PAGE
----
Tomorrow is National Teacher Day. As always, this annual recognition couldn't come a moment too soon.
As someone who spends a lot of time visiting schools across the country, I am consistently amazed at the tireless and heroic work of teachers at every level of education. Frankly, I see many teachers who deserve a standing ovation every day for their high-quality work.
Unfortunately, the data suggest we have a long way to go. According to Gallup research, only 29% of teachers strongly agree with the statement, "In the last seven days, I have received recognition or praise for doing good work."
This statistic is troubling. I'm sure it does not reflect how most of us feel about the teachers we know, and especially the ones who really touched our lives.
Of course, most of us acknowledge the value of recognition in the abstract. And we can all remember times when we received praise for our own work.
The Real Value of Feeling Valued
Recognition isn't just about feeling good. Gallup research shows that consistent recognition for doing good work has a direct influence on the key performance measures that we use to evaluate our schools.
Teachers who receive regular recognition and praise:
- are more productive
- are more engaged at work
- are more likely to stay with their school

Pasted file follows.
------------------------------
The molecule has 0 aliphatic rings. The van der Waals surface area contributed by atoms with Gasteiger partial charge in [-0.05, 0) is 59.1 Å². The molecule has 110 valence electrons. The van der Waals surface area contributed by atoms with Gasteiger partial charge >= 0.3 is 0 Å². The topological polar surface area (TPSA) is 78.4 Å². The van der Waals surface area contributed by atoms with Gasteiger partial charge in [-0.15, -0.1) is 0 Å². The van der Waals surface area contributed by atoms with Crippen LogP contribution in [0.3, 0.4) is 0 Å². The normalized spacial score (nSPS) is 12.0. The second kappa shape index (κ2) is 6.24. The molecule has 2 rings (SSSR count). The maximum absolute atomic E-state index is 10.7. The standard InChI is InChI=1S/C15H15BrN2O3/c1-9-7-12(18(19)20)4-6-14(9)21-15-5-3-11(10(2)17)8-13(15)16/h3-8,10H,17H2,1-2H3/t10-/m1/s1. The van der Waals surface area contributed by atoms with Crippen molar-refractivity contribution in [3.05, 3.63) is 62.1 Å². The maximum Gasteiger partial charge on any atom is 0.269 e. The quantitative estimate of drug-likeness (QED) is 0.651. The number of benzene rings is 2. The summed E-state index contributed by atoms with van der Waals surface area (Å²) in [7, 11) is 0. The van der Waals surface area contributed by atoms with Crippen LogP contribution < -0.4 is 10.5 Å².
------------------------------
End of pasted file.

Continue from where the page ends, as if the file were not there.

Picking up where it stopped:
- are more likely to receive higher satisfaction scores from students and parents
Strictly from a performance perspective, it's clear that when we fail to recognize our best teachers, we are leaving our schools' potential on the table.
In an era of school board politics and budget woes, recognizing teachers is an easy win for any community. It does not require a significant investment of money or time.
Nevertheless, our research shows that recognition needs two things to be effective: It must be individualized and frequent. Ideally, administrators should create what we call a "recognition-rich environment" with praise coming from all directions -- and not just during Teacher Appreciation Week.
Who knows, maybe doing these things will also influence your students … their parents … the world.
How Full Is Your Teacher's Bucket?
It has been over a decade since Gallup published "How Full Is Your Bucket?" by Tom Rath and Don Clifton. Yet in nearly every school district I visit, I still see the book-inspired "water drop" stationery and copies of that book on the shelves.
The authors' simple metaphor -- that we all have a bucket that needs to be filled with recognition -- still rings true all these years later. Who knew a little book could change so many lives?
One of my favorite pieces of advice from the book is to "Reverse the Golden Rule." Instead of doing unto others what we would have done unto us, we should treat people how they want to be treated:
The only way you can be sure you are right about what fills other people's buckets is to ask them.
My advice to school administrators is this: Take a moment to ask teachers how they like to be recognized. They may appreciate notes or public recognition, or perhaps a small gift or special responsibility.
The important thing is to discover their individual needs, recognize good work when you see it and offer timely recognition in the way that means the most to them.
Gallup's research-based approach to recognition can transform your school. Order your copy of "How Full Is Your Bucket? -- Expanded Educator's Edition."